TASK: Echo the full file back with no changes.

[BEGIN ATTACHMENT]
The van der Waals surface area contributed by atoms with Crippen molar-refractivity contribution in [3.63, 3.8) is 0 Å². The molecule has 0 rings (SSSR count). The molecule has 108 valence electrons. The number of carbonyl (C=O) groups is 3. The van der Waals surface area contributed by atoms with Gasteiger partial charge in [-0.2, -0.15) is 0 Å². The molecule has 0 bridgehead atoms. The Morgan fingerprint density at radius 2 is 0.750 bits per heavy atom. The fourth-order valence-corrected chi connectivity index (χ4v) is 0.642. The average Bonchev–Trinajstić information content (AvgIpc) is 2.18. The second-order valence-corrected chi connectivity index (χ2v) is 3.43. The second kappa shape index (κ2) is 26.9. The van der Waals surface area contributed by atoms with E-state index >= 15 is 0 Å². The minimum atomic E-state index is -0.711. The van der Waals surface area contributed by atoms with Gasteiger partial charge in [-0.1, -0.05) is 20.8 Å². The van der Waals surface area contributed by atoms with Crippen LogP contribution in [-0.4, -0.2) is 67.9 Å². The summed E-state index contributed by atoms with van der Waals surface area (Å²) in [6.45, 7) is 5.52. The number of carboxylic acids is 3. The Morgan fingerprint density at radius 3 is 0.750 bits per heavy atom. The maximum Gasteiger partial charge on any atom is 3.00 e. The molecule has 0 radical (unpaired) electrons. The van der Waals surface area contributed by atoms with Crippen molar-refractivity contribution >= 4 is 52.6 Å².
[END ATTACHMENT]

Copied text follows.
The van der Waals surface area contributed by atoms with Crippen molar-refractivity contribution in [3.63, 3.8) is 0 Å². The molecule has 0 rings (SSSR count). The molecule has 108 valence electrons. The number of carbonyl (C=O) groups is 3. The van der Waals surface area contributed by atoms with Gasteiger partial charge in [-0.2, -0.15) is 0 Å². The molecule has 0 bridgehead atoms. The Morgan fingerprint density at radius 2 is 0.750 bits per heavy atom. The fourth-order valence-corrected chi connectivity index (χ4v) is 0.642. The average Bonchev–Trinajstić information content (AvgIpc) is 2.18. The second-order valence-corrected chi connectivity index (χ2v) is 3.43. The second kappa shape index (κ2) is 26.9. The van der Waals surface area contributed by atoms with E-state index >= 15 is 0 Å². The minimum atomic E-state index is -0.711. The van der Waals surface area contributed by atoms with Gasteiger partial charge in [-0.1, -0.05) is 20.8 Å². The van der Waals surface area contributed by atoms with Crippen LogP contribution in [-0.4, -0.2) is 67.9 Å². The summed E-state index contributed by atoms with van der Waals surface area (Å²) in [6.45, 7) is 5.52. The number of carboxylic acids is 3. The Morgan fingerprint density at radius 3 is 0.750 bits per heavy atom. The maximum Gasteiger partial charge on any atom is 3.00 e. The molecule has 0 radical (unpaired) electrons. The van der Waals surface area contributed by atoms with Crippen molar-refractivity contribution >= 4 is 52.6 Å².